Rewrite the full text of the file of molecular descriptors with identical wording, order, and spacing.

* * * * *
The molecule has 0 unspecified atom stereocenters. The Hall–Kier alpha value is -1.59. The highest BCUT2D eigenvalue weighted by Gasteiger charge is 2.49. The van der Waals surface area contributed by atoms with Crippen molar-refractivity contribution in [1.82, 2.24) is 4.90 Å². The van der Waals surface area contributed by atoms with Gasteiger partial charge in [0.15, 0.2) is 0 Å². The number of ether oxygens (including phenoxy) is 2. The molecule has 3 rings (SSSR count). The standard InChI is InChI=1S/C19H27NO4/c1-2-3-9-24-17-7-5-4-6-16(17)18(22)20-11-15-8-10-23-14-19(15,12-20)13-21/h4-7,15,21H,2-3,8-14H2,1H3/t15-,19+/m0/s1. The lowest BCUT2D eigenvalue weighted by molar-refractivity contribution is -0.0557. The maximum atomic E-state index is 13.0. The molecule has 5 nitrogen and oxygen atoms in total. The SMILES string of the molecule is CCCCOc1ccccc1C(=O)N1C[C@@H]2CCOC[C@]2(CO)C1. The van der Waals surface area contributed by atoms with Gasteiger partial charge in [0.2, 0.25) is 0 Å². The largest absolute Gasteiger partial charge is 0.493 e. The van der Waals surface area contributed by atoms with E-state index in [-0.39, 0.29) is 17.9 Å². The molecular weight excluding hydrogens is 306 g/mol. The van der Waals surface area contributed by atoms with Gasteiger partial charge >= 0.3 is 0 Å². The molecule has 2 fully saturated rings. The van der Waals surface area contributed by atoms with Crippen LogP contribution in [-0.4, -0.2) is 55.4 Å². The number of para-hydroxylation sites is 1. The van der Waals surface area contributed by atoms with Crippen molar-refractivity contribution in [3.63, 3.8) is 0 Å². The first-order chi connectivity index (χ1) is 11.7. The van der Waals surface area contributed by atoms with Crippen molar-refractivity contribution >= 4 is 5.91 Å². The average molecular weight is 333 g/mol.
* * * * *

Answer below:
The molecule has 0 unspecified atom stereocenters. The Hall–Kier alpha value is -1.59. The highest BCUT2D eigenvalue weighted by Gasteiger charge is 2.49. The van der Waals surface area contributed by atoms with Crippen molar-refractivity contribution in [1.82, 2.24) is 4.90 Å². The van der Waals surface area contributed by atoms with Gasteiger partial charge in [0.15, 0.2) is 0 Å². The number of ether oxygens (including phenoxy) is 2. The molecule has 3 rings (SSSR count). The standard InChI is InChI=1S/C19H27NO4/c1-2-3-9-24-17-7-5-4-6-16(17)18(22)20-11-15-8-10-23-14-19(15,12-20)13-21/h4-7,15,21H,2-3,8-14H2,1H3/t15-,19+/m0/s1. The lowest BCUT2D eigenvalue weighted by molar-refractivity contribution is -0.0557. The maximum atomic E-state index is 13.0. The molecule has 5 nitrogen and oxygen atoms in total. The SMILES string of the molecule is CCCCOc1ccccc1C(=O)N1C[C@@H]2CCOC[C@]2(CO)C1. The van der Waals surface area contributed by atoms with Gasteiger partial charge in [0.2, 0.25) is 0 Å². The largest absolute Gasteiger partial charge is 0.493 e. The van der Waals surface area contributed by atoms with E-state index in [-0.39, 0.29) is 17.9 Å². The molecular weight excluding hydrogens is 306 g/mol. The van der Waals surface area contributed by atoms with Gasteiger partial charge >= 0.3 is 0 Å². The molecule has 2 fully saturated rings. The van der Waals surface area contributed by atoms with Crippen LogP contribution in [-0.4, -0.2) is 55.4 Å². The number of para-hydroxylation sites is 1. The van der Waals surface area contributed by atoms with Crippen molar-refractivity contribution in [3.63, 3.8) is 0 Å². The first-order chi connectivity index (χ1) is 11.7. The van der Waals surface area contributed by atoms with Crippen molar-refractivity contribution >= 4 is 5.91 Å². The average molecular weight is 333 g/mol.